If the computer system is in a compute intensive or network intensive environment that requires high throughput, the memory bandwidth will also be an important memory consideration in addition to the size of the memory.
Memory bandwidth is primarily determined by the speed of the memory controller (chipset), DRAM device technology and system design. Today, it is measured in GB/sec and calculated by multiplying the bus width by and the data rate. For example, a DDR2-400 (PC-3200) memory subsystem in a dual channel system configuration, would have a memory bandwidth of 6.4GB/sec (128 bit bus width (two 64bit memory buses) x 400Mbps data rate x 1byte/8bits = 6400MB/sec).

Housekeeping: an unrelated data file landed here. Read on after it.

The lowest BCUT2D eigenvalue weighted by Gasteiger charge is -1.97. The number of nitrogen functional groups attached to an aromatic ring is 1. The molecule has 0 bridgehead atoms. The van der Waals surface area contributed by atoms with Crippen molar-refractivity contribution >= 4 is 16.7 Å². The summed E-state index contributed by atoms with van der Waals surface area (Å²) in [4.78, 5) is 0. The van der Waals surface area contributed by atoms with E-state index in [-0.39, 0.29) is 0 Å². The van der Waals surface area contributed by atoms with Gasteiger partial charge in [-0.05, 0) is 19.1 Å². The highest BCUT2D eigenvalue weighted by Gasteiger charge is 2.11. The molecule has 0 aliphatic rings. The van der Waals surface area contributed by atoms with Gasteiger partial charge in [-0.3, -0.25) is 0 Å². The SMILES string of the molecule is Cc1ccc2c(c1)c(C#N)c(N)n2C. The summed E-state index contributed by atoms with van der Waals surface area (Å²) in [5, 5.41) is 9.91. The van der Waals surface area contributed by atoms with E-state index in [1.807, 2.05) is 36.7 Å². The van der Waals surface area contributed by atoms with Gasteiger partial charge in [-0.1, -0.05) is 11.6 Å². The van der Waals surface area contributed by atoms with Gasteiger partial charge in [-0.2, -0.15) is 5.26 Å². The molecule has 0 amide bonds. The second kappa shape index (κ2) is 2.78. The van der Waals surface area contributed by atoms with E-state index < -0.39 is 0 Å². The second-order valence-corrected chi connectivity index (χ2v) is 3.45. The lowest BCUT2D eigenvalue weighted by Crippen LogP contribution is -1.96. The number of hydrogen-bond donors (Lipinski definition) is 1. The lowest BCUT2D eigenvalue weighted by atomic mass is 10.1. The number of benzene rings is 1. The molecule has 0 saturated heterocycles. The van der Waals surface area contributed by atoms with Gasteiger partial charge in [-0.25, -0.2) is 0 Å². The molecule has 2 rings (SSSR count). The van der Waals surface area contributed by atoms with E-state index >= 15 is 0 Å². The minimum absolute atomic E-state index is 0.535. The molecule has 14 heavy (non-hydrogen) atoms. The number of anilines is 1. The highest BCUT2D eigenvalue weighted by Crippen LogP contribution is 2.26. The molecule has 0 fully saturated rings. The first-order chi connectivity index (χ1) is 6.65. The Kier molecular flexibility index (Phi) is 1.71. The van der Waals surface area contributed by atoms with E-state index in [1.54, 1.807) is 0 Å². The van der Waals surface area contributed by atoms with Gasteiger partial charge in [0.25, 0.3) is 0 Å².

Memory bandwidth is often impacted by the "speed/density" equation where speed and density can have an inverse relationship. The more DRAM devices that are added to the memory bus to increase system memory, the higher the capacitive loading on the Data-Address-Control (DAC) bus which degrades signal quality at higher speeds.
RAMpedia is a DRAM memory encyclopedia and reference tool
to help computer hardware board designers with DRAM memory subsystems.
This information is provided as a courtesy by Virtium Technology. www.virtium.com